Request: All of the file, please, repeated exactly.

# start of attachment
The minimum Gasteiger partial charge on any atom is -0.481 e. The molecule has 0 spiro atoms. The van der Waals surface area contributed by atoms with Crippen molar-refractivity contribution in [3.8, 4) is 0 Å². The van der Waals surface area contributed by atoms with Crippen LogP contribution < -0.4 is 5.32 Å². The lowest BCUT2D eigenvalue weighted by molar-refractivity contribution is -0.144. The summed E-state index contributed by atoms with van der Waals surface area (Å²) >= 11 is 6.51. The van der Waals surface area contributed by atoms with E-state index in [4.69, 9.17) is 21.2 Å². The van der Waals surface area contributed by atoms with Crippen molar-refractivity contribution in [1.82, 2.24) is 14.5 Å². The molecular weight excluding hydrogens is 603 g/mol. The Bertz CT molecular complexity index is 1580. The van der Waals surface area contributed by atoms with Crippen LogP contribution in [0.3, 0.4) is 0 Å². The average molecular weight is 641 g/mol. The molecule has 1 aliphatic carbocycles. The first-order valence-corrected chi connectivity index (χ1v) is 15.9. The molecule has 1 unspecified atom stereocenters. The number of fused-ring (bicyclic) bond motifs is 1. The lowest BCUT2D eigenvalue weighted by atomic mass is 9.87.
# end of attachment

The minimum Gasteiger partial charge on any atom is -0.481 e. The molecule has 0 spiro atoms. The van der Waals surface area contributed by atoms with Crippen molar-refractivity contribution in [3.8, 4) is 0 Å². The van der Waals surface area contributed by atoms with Crippen LogP contribution < -0.4 is 5.32 Å². The lowest BCUT2D eigenvalue weighted by molar-refractivity contribution is -0.144. The summed E-state index contributed by atoms with van der Waals surface area (Å²) >= 11 is 6.51. The van der Waals surface area contributed by atoms with E-state index in [4.69, 9.17) is 21.2 Å². The van der Waals surface area contributed by atoms with Crippen molar-refractivity contribution in [1.82, 2.24) is 14.5 Å². The molecular weight excluding hydrogens is 603 g/mol. The Bertz CT molecular complexity index is 1580. The van der Waals surface area contributed by atoms with Crippen LogP contribution in [0.3, 0.4) is 0 Å². The average molecular weight is 641 g/mol. The molecule has 1 aliphatic carbocycles. The first-order valence-corrected chi connectivity index (χ1v) is 15.9. The molecule has 1 unspecified atom stereocenters. The number of fused-ring (bicyclic) bond motifs is 1. The lowest BCUT2D eigenvalue weighted by atomic mass is 9.87.